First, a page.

No More Freeways
What’s really going on with the controversial I-5 Rose Quarter project?
No More Freeways coalition requests more time for feedback on environmental impacts of I-5 expansion
A coalition with concerns over the State of Oregon’s planned $450 million expansion of Interstate 5 through Portland’s Rose Quarter have requested more time to consider the project’s environmental impacts.
The Oregon Department of Transportation and Portland Mayor Ted Wheeler have justified the I-5 Rose Quarter freeway project as a way to “restore” the traditionally African-American neighborhood that the freeway runs through.
But a new animated video released today by the No More Freeways coalition shows that a wider freeway will not only encroach further into that neighborhood, it will bring toxic fumes from cars and diesel trucks even closer to students and staff at Harriet Tubman Middle School.
They offered free coffee and donuts, and some bad news: The bridge they were giving it out on will be removed if the Oregon Department of Transportation ever breaks ground on their $450 million I-5 Rose Quarter project.
Volunteers from the No More Freeways coalition and Bike Loud PDX hosted the event with an aim to educate people about the project and add signatures to a petition they plan to deliver to Portland City Council this Thursday.
I was there for just a few minutes and was surprised to be greeted by Jim Howell and Ron Buel, two veterans of Portland’s past freeway fights. They were both eager to show me a strip of grassy hillside adjacent to the current I-5 freeway that separates thousands of polluting cars from students at Harriet Tubman Middle School. “That’s where ODOT wants to put the new lanes,” Buel said.
The Flint Avenue bikeway and bridge — a popular route from north/northeast Portland that will be torn down if the I-5 Rose Quarter project moves forward — will be the site of a protest rally Tuesday morning. The event is being co-hosted by No More Freeways and BikeLoud PDX.
Organizers want to raise the profile of opposition to the $450 freeway expansion ahead of a City Council hearing on Thursday where Mayor Ted Wheeler and commissioners are set to adopt amendments to the Central City 2035 plan.
No More Freeways says the I-5 Rose Quarter project is an, “unnecessary, counterproductive $450 million freeway boondoggle.” The Flint Avenue bridge has become a focus of their campaign not only because it’s a cycling route but also because of the “vital connection” it offers to Harriet Tubman Middle School, a Portland Public School set to re-open to students this fall.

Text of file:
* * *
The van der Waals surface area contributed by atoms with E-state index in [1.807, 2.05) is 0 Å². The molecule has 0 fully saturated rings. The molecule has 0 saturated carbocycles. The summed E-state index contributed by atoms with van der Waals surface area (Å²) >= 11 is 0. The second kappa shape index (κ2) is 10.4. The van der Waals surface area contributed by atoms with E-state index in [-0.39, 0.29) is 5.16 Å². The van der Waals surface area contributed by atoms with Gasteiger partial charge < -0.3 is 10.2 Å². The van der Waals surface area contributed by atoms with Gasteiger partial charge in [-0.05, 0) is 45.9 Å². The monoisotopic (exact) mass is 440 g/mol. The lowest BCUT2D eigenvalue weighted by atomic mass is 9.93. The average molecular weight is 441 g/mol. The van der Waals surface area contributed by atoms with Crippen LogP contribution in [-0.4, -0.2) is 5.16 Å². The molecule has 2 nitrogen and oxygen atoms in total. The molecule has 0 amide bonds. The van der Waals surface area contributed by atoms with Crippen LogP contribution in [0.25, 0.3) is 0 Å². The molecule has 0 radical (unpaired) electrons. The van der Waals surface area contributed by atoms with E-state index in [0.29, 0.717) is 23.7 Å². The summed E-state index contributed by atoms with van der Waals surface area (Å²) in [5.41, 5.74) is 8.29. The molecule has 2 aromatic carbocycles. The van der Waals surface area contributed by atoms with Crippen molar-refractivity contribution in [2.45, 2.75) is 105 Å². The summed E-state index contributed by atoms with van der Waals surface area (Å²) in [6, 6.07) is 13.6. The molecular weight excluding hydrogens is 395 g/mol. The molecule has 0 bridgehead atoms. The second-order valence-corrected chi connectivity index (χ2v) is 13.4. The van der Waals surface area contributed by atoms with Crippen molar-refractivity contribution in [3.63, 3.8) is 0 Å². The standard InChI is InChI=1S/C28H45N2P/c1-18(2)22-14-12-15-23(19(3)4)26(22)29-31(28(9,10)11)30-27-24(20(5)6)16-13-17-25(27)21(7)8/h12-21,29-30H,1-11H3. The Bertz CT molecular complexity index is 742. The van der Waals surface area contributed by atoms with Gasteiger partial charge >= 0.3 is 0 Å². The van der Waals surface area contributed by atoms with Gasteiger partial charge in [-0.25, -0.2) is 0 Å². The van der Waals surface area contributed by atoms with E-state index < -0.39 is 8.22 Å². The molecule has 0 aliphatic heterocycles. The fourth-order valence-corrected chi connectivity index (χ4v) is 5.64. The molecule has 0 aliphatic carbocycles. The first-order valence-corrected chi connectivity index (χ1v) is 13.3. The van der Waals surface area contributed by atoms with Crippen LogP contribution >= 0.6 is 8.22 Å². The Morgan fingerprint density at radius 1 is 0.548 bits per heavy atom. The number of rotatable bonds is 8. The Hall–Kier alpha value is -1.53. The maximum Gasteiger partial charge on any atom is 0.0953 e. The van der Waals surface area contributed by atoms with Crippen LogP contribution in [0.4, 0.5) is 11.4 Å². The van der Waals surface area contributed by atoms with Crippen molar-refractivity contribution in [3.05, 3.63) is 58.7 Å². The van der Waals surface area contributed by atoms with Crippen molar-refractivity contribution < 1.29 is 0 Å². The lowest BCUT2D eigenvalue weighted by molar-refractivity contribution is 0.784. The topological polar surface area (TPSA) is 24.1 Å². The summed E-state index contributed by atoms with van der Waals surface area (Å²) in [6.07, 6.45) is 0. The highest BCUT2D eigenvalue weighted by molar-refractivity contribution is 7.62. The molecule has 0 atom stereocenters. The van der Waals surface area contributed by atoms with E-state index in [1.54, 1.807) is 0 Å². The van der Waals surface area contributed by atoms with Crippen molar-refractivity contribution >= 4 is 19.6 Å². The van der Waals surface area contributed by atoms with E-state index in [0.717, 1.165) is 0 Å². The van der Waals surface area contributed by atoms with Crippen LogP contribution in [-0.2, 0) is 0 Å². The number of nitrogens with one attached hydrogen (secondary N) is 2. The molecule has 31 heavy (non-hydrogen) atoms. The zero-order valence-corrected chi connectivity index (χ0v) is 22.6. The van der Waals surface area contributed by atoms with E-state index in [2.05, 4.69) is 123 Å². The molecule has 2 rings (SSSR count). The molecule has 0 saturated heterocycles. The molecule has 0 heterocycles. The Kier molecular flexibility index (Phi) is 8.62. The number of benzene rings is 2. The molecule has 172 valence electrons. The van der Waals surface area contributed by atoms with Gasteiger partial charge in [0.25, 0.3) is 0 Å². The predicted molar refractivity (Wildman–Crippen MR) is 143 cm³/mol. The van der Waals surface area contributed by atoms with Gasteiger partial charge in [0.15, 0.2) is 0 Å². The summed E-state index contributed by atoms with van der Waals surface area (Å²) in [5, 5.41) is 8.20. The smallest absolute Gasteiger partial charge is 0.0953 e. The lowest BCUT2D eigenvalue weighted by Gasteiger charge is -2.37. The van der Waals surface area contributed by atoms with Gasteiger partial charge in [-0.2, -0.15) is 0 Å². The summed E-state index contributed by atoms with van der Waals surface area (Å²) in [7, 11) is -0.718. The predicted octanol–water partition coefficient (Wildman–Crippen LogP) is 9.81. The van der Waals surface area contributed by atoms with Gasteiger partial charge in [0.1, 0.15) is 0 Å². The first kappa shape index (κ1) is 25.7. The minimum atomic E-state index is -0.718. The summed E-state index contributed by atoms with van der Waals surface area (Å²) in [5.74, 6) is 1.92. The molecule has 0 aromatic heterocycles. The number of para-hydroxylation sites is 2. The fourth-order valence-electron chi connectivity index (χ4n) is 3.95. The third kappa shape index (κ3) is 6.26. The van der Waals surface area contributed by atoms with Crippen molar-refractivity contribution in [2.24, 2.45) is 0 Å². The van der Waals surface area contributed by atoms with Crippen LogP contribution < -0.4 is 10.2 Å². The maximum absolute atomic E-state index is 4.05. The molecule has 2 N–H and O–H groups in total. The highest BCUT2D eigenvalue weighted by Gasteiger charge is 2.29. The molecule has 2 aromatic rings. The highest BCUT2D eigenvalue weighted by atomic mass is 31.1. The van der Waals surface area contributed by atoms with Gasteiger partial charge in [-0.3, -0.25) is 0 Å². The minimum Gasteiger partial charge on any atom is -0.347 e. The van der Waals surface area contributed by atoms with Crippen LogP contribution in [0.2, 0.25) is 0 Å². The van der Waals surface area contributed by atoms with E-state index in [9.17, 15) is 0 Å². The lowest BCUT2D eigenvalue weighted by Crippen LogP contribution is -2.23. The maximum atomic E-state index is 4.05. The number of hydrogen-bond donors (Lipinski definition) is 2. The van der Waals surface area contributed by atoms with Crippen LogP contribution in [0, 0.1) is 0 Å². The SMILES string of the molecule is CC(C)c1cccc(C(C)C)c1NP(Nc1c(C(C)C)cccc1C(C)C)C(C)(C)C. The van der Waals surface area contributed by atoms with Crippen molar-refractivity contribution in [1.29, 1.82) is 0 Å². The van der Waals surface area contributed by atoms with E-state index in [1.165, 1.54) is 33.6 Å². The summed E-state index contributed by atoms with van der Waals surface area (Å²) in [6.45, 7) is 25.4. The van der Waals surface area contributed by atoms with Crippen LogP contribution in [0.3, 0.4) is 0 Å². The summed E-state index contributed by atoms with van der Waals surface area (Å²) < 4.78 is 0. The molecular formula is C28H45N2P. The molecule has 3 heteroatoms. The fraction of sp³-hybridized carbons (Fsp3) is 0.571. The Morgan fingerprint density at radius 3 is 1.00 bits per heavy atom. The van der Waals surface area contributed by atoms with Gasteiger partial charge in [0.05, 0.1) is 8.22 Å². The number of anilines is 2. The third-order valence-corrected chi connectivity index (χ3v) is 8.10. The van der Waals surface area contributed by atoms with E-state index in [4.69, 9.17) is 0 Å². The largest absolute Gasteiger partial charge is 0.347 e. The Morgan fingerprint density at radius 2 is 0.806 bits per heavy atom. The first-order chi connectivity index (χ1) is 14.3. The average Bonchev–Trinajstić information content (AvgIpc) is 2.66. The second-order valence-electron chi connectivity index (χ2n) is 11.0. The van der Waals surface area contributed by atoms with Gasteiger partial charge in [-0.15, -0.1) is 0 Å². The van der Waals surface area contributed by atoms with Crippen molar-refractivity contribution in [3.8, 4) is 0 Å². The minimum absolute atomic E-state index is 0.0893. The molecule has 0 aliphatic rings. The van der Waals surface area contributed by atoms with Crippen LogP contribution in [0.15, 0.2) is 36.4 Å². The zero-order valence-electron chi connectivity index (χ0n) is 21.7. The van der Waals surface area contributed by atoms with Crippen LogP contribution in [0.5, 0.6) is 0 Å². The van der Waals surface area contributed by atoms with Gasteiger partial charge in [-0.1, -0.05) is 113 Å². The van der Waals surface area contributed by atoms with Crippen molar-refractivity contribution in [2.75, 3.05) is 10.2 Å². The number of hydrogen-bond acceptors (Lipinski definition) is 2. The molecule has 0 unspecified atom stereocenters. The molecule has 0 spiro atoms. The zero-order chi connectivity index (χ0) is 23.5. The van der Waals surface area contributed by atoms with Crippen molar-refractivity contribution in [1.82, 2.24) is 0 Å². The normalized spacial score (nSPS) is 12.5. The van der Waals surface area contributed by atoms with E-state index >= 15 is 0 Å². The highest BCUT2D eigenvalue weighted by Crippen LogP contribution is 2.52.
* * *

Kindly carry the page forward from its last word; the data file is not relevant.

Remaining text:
(Text by Emily Guise and Catie Gould, photos by Ted Timmons)
On a bright and showery Saturday morning this past weekend, ODOT hosted biking and walking tours of the changes planned to go with the I-5 Rose Quarter Project. ODOT officials including Region 1 Planner Megan Channell and Transit and Active Transportation Liaison Jessica Horning teamed up with Doug Zenn, a consultant for HDR, Inc. (a construction firm) to lead a bike tour of the area, while other ODOT staffers led a walking tour.
This was a great opportunity for a hands-on look at the proposed surface street changes we shared in detail on Friday. Here’s what we saw and learned…
When they explain their support for spending hundreds of millions to add two new on/off freeway lanes and freeway shoulders to Interstate 5 at the Rose Quarter, Portland city leaders have a go-to answer: better surface streets.
It’s true, Mayor Ted Wheeler conceded last month, that more freeway throughput at this interchange would do “very little to arrest congestion.” Instead, more driving is likely to fill any new space that might open up on the freeway, ultimately leaving cars and trucks as jammed as before (though possibly elsewhere on the road system).
But from Portland’s perspective, Wheeler said, the $450 million Rose Quarter project is “mostly a bicycle and pedestrian play.”
OK. So we wanted to know what, exactly, are taxpayers getting in this location that would improve biking and walking?
On Thursday afternoon Portland City Council members got an earful of opposition to the most expensive project in their 20-year Central City 2035 plan: The controversial proposal to invest $450 million to add new lanes and shoulders on I-5 between I-84 and I-405 through the Rose Quarter.
Council hosted the public hearing as part of their effort to adopt an updated Central City plan, which they hope to vote on in March. In recent weeks, No More Freeway Expansions — a grassroots coalition of neighborhood groups, nonprofit organizations and Portlanders who oppose the I-5 widening project — seized on the hearing as an opportunity to encourage council to remove it from the plan.